Many different people are making up the police force in Kosovo. It will not be a proper police force. Would it not have been more sensible to ask just one country to run and recruit a proper police force so that the culture of that police force is homogenous and not heterogeneous?
Baroness Symons of Vernham Dean: My Lords, uncharacteristically, the noble Earl asked a question based on a false premise. The fact is that there will be an homogenous police force because it will be under the control of the OSCE. The OSCE has been establishing a police training school. The United Nations and the OSCE together drew up the criteria for the selection of officers, and recruitment has begun. Therefore, the
Moved, That, for the purpose of hearing the references on the effect of the House of Lords Bill, the senior Lord of Appeal present be appointed Chairman of the Committee for Privileges; and that the Committee have leave to hear parties interested, by themselves, their counsel, agents, and witnesses so far as the Committee think fit.--(The Chairman of Committees.)
Perhaps I may explain the background to this Motion. The House will remember that in November 1996 the House agreed to a resolution providing for a sum of money to be set aside for each of the two main Opposition parties in your Lordships' House. That became known as the "Cranborne money". The Committee on Standards in Public Life, chaired by the noble and learned Lord, Lord Neill of Blaydon, in its fifth report on the funding of political parties, made recommendations concerned with the Cranborne money, along with a range of other matters which were covered in the Government's White Paper and draft Bill announced by my noble and learned friend Lord Williams of Mostyn on Tuesday.
The remaining paragraphs of the resolution before your Lordships today propose a new scheme under which the Convenor of the Cross-Bench Peers would, with effect from 1st October this year, have his own fund to assist him in carrying out parliamentary business on behalf of the Cross-Bench Peers. This scheme mirrors the Cranborne money scheme and is very much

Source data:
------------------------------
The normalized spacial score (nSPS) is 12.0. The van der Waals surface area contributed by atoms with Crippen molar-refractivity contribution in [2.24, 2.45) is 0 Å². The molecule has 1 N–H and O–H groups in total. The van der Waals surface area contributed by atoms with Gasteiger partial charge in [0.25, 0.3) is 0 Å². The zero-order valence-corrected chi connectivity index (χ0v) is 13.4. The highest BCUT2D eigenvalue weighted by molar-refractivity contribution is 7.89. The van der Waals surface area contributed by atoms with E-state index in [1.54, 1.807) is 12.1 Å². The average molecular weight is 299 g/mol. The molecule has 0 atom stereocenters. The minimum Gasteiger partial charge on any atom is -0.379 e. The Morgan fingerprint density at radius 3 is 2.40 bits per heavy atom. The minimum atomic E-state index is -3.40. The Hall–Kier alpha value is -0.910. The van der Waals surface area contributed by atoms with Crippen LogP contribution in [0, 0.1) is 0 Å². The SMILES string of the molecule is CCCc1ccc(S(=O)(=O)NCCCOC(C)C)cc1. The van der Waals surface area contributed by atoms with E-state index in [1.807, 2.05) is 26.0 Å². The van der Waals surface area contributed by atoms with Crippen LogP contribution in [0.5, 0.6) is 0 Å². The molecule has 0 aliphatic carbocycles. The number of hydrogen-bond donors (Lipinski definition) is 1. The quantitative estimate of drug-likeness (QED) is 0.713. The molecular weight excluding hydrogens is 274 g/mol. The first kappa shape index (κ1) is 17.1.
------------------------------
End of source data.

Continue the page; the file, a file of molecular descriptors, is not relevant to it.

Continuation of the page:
Moved, That, in the opinion of this House, the provisions of this resolution should have effect in relation to the giving of financial assistance to opposition parties and to the Convenor of the Crossbench Peers in this House:
(1) The resolution of the House of 27th November 1996 shall have effect as if paragraph (2)(b) provided for £216,842 and £65,052 respectively to be the maximum amounts of financial assistance which may be given for the year beginning with 1st April 1999.
(b) for the year beginning with 1st April 2000, £20,000, but increased by the percentage (if any) by which the retail prices index for March 2000 has increased compared with the index for March 1999, and (if the resulting amount is not a whole number of pounds) rounded to the nearest pound; and
(c) for each subsequent year, the maximum amount for the previous year but increased by the percentage (if any) by which the retail prices index for the previous March has increased compared with the index for the March before that, and (if the resulting amount is not a whole number of pounds) rounded to the nearest pound.
(c) as soon as practicable after each 31st March following the passing of this resolution furnish that officer with the certificate of an independent professional auditor to the effect that all expenses in respect of which the financial assistance was claimed during the period ending with that day were incurred as mentioned in sub-paragraph (b) above.
|Next Section||Back to Table of Contents||Lords Hansard Home Page|